R.H. Macy & Co., one of the nation's leading retailers, signed an agreement yesterday indicating interest in opening its first department store in Montgomery County in a downtown Silver Spring mall, just 11 days before the developer faces a critical deadline to sign up two anchors for his controversial project.

"This should show the county planners that Macy's has a very high interest in having a store at this location," said Harvey Samuelson, Macy's vice president of real estate. He said the New York firm has entered into a "nonbinding" arrangement with Lloyd Moore, who is trying to develop a $250 million retail, office and hotel complex in the heart of downtown Silver Spring.

It was unclear, however, whether the letter from Macy's will satisfy Montgomery County planners who -- frustrated by more than three years of delays and setbacks in Moore's project -- set a June 29 deadline to show he can fulfill his promise of bringing two big-name stores to the aging downtown.

"How solid is Macy's commitment? And what about the second store . . . . Those are the critical questions," said county Planning Board Chairman Gus Bauman.

The board, which essentially has life or death power over building projects, is set to meet Thursday on the Moore project.

Moore said he believes his letter from Macy's is powerful evidence that he has a viable project, and he will ask for a six-month extension to come up with the second department store and to continue work on his project.

If that request is denied, board members have said they will look at alternatives to a regional mall for the redevelopment of downtown.

Macy's, which entered the Washington market with a store in Tysons II in 1988, has been looking to open a store in Montgomery County, but its attempts to locate in White Flint Mall were rebuffed under county rules limiting growth. Recently, analysts say, the company has suffered a cash flow problem that makes expansion difficult. In addition to the stores it operates in northern Virginia, Macy's has stores in the Baltimore area.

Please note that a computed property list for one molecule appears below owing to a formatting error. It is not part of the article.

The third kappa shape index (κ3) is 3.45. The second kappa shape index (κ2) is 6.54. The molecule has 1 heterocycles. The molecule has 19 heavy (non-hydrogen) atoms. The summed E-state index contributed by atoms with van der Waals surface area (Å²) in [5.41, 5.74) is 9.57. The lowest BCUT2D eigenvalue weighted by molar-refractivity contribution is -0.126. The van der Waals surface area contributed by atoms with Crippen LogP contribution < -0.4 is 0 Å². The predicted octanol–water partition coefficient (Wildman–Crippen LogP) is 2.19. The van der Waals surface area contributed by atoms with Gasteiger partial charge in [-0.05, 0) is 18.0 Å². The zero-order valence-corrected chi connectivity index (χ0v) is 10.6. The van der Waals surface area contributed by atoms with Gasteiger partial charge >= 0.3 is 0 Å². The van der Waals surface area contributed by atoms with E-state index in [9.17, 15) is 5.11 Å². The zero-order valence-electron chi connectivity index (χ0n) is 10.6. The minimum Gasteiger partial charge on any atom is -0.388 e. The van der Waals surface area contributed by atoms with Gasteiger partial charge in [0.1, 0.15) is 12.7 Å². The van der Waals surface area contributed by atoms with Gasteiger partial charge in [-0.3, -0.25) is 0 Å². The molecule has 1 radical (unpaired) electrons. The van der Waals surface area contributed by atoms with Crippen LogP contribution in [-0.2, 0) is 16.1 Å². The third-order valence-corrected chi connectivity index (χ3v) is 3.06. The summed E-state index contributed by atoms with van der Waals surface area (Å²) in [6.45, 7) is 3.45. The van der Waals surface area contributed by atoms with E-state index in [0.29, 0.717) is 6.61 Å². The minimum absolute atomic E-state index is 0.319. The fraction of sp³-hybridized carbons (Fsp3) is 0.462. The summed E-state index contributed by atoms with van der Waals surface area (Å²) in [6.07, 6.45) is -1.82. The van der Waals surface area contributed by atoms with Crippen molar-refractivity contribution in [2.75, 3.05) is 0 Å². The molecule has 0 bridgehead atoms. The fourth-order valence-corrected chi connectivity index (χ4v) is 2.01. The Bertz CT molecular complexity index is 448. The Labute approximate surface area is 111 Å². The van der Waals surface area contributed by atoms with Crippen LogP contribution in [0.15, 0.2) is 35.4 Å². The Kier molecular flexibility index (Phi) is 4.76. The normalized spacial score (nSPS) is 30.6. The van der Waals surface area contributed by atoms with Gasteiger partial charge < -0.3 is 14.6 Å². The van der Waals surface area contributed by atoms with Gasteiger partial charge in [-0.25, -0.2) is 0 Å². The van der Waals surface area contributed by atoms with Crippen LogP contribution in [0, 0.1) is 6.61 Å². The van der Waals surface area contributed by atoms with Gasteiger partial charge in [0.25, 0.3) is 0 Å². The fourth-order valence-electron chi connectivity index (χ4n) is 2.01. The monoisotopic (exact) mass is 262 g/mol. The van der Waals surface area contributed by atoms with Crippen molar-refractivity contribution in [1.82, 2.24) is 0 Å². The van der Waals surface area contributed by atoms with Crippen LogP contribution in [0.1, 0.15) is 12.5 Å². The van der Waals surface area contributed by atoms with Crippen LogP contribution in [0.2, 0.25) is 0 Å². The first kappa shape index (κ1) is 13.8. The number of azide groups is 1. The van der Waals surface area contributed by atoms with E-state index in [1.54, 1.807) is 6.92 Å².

The Planning Board, in the face of unprecedented opposition from residents, twice has given Moore its approval to go ahead with his project planned for eight acres at Colesville Road and Georgia Avenue.

The board's 1988 endorsement of the so-called Silver Triangle project was overturned by a circuit court judge who ruled that the county used invalid procedures.

Moore appealed the decision, in a case to be heard the Maryland Court of Appeals, but he also returned to the Planning Board for a separate new approval. He received a new endorsement in January -- but it came with a host of conditions from a board impatient with the project's pace.

Moore, who issued a news release yesterday moments after the agreement was signed, said he was "euphoric" and that the letter means that "R.H. Macy has a written agreement with us."

"They intend to open up a store with us in Silver Spring" and "the basic business terms of our deal have been worked out," Moore said. He characterized the agreement as a letter of intent -- "the basic documentation which is used by department stores to show that they wish to open a store in a particular project."

"We signed an expression of interest," said Samuelson, who took pains to say it was not a "letter of intent." He stressed that the document was nonbinding.

"It means we have a very high level of interest in joining the project if the developer can put it together," Samuelson said.

Sources knowledgeable about retailing said a letter of intent is evidence that a company is serious and generally precedes the signing of a lease.

Bauman said attorneys for the Planning Board will examine the documents.

County Executive Sidney Kramer, who strongly backed Moore's project at some political risk, said he is pleased that a retailer of such prominence as Macy's has expressed an interest. "This shows a genuine interest," Kramer said.